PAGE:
A company can also have the vendor both run the system and provide business ERP consulting on the business side to the company; these vendors are known as software as a service, or SaaS vendors. In other cases, companies may adopt a hybrid approach to ERP, electing to have some systems run in house and others run in the cloud.

The challenges of implementing ERP

The challenge for companies implementing ERP systems is to choose a system from among the wide variety of options in the marketplace that best matches their business needs and user expectations.

An ERP system must fit well with the company's existing operations and systems -- and it must also be able to deliver on key performance and profitability goals that the company's existing systems can't deliver.

An ERP system must fit well with the company's existing operations and systems -- and it must also be able to deliver on key performance and profitability goals that the company's existing systems can't deliver.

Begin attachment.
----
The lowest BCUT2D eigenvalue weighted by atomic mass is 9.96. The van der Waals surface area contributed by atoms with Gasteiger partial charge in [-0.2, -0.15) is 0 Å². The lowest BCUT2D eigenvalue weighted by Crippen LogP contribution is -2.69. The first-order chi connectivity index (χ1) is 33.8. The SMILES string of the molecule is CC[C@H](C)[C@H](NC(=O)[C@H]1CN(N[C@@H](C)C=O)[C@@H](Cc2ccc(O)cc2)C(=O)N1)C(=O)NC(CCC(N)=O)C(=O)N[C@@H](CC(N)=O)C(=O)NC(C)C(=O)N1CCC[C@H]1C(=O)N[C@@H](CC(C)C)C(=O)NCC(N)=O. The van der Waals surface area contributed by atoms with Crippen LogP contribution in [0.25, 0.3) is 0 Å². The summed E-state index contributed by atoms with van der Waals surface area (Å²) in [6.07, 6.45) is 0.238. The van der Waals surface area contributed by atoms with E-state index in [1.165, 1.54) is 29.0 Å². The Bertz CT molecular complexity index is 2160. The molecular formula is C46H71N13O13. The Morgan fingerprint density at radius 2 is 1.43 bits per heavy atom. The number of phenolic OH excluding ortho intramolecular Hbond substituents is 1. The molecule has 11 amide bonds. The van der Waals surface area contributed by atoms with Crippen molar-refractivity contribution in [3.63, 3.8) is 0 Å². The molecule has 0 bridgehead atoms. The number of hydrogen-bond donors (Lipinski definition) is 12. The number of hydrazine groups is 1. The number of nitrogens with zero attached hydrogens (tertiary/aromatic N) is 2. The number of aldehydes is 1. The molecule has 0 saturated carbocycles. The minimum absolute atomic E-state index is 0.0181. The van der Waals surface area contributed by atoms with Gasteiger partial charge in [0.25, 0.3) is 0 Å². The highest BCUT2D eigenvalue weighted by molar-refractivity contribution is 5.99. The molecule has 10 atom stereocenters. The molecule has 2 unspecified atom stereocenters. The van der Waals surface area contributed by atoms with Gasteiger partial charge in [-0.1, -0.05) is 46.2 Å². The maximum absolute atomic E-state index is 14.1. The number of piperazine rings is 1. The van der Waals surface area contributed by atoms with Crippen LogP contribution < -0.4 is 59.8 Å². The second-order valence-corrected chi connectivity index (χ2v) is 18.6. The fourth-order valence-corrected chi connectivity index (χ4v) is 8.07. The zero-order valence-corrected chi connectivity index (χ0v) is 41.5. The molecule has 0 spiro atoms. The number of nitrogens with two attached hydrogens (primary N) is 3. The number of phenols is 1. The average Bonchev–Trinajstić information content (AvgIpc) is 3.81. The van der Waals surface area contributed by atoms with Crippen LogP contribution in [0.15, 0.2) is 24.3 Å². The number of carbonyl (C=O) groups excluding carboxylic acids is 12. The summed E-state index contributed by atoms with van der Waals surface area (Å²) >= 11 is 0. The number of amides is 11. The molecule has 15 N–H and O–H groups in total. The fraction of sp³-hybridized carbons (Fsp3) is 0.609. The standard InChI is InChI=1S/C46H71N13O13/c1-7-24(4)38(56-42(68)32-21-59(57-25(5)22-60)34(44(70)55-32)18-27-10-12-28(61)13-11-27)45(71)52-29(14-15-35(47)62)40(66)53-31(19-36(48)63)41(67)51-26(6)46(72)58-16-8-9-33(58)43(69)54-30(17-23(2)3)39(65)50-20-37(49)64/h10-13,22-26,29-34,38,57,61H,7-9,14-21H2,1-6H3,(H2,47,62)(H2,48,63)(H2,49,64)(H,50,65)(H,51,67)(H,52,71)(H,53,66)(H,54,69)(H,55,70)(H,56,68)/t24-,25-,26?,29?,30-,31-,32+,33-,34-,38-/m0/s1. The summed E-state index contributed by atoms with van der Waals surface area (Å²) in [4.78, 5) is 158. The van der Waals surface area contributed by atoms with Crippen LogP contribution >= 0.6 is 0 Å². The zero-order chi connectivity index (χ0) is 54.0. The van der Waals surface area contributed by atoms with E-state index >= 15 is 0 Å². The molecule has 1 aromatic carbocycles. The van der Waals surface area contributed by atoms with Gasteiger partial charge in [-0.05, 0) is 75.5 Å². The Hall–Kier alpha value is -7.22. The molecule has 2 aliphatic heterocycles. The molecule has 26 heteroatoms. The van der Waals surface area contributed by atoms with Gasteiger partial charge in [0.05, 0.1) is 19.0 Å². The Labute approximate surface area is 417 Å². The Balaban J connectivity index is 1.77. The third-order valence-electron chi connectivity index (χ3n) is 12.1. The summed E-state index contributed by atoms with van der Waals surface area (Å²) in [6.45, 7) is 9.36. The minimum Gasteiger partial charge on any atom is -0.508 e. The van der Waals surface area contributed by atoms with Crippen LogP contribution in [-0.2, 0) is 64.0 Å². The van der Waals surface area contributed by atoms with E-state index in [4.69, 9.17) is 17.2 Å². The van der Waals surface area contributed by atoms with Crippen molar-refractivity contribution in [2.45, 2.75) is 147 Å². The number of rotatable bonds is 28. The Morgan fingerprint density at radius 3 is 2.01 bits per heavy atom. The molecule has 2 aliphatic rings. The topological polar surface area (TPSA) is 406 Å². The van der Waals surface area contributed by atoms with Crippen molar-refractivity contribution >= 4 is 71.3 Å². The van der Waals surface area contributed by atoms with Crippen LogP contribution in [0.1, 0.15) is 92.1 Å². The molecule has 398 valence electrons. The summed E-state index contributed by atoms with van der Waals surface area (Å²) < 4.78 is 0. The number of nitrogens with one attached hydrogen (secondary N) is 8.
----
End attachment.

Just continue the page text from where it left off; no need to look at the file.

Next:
This is a tall order -- and it is also the reason why ERP has a higher failure rate than any other software. It can be a career-ending project for many managers if an ERP installation doesn't go well.

For an ERP decision-maker, whether it is an internal ERP user, a CFO, a COO, a VP of manufacturing or someone else, this means that it is as important to find an ERP partner that is as capable of working with you on system installation, integration, consultation, training and support as it is to deliver a new ERP system.

It is equally important to choose an implementation of ERP that works best for your company -- whether this is a hybrid combination of on premises and cloud-based ERP, or a cloud-based ERP that can range from the vendor simply hosting your ERP system at its site while you run it to outsourcing the entire ERP system and its support to the vendor.

Next Steps

Improve business processes with a new ERP system

Solve the rushed implementation problems of ERP

Determine the right cloud ERP vendor for you

This was last published in August 2017